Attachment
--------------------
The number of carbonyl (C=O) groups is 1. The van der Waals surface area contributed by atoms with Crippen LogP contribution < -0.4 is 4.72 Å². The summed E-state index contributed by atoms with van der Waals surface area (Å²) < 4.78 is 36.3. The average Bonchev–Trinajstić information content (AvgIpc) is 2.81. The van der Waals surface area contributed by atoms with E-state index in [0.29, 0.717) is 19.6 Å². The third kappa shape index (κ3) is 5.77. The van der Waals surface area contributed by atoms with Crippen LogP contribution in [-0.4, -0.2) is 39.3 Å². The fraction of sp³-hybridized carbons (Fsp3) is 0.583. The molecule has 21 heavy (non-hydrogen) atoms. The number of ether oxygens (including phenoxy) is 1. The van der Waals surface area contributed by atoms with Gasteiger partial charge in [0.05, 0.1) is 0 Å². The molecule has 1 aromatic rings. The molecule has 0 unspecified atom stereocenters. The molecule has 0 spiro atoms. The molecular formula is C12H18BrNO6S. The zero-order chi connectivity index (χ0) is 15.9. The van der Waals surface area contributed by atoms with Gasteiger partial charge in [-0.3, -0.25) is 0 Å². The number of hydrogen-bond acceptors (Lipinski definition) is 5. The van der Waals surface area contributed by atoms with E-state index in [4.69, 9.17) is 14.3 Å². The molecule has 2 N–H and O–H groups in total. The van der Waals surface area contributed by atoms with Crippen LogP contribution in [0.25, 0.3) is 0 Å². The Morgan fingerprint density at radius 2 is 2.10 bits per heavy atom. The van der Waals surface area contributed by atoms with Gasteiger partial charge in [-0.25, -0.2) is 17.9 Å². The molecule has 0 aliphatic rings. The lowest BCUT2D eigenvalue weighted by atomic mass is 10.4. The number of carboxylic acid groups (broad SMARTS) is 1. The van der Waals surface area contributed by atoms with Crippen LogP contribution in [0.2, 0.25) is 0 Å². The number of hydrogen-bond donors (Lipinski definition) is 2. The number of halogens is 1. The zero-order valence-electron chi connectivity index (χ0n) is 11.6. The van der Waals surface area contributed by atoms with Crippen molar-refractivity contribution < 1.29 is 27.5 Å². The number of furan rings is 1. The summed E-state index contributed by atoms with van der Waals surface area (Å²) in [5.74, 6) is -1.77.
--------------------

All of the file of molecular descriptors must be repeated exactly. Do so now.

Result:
The number of carbonyl (C=O) groups is 1. The van der Waals surface area contributed by atoms with Crippen LogP contribution < -0.4 is 4.72 Å². The summed E-state index contributed by atoms with van der Waals surface area (Å²) < 4.78 is 36.3. The average Bonchev–Trinajstić information content (AvgIpc) is 2.81. The van der Waals surface area contributed by atoms with E-state index in [0.29, 0.717) is 19.6 Å². The third kappa shape index (κ3) is 5.77. The van der Waals surface area contributed by atoms with Crippen LogP contribution in [-0.4, -0.2) is 39.3 Å². The fraction of sp³-hybridized carbons (Fsp3) is 0.583. The molecule has 21 heavy (non-hydrogen) atoms. The number of ether oxygens (including phenoxy) is 1. The van der Waals surface area contributed by atoms with Gasteiger partial charge in [0.05, 0.1) is 0 Å². The molecule has 1 aromatic rings. The molecule has 0 unspecified atom stereocenters. The molecule has 0 spiro atoms. The molecular formula is C12H18BrNO6S. The zero-order chi connectivity index (χ0) is 15.9. The van der Waals surface area contributed by atoms with Gasteiger partial charge in [-0.3, -0.25) is 0 Å². The number of hydrogen-bond acceptors (Lipinski definition) is 5. The van der Waals surface area contributed by atoms with E-state index in [4.69, 9.17) is 14.3 Å². The molecule has 2 N–H and O–H groups in total. The van der Waals surface area contributed by atoms with Crippen LogP contribution in [0.25, 0.3) is 0 Å². The Morgan fingerprint density at radius 2 is 2.10 bits per heavy atom. The van der Waals surface area contributed by atoms with Gasteiger partial charge in [-0.25, -0.2) is 17.9 Å². The molecule has 0 aliphatic rings. The lowest BCUT2D eigenvalue weighted by atomic mass is 10.4. The number of carboxylic acid groups (broad SMARTS) is 1. The van der Waals surface area contributed by atoms with Crippen LogP contribution in [0.2, 0.25) is 0 Å². The number of hydrogen-bond donors (Lipinski definition) is 2. The number of halogens is 1. The zero-order valence-electron chi connectivity index (χ0n) is 11.6. The van der Waals surface area contributed by atoms with Crippen molar-refractivity contribution < 1.29 is 27.5 Å². The number of furan rings is 1. The summed E-state index contributed by atoms with van der Waals surface area (Å²) in [5.74, 6) is -1.77.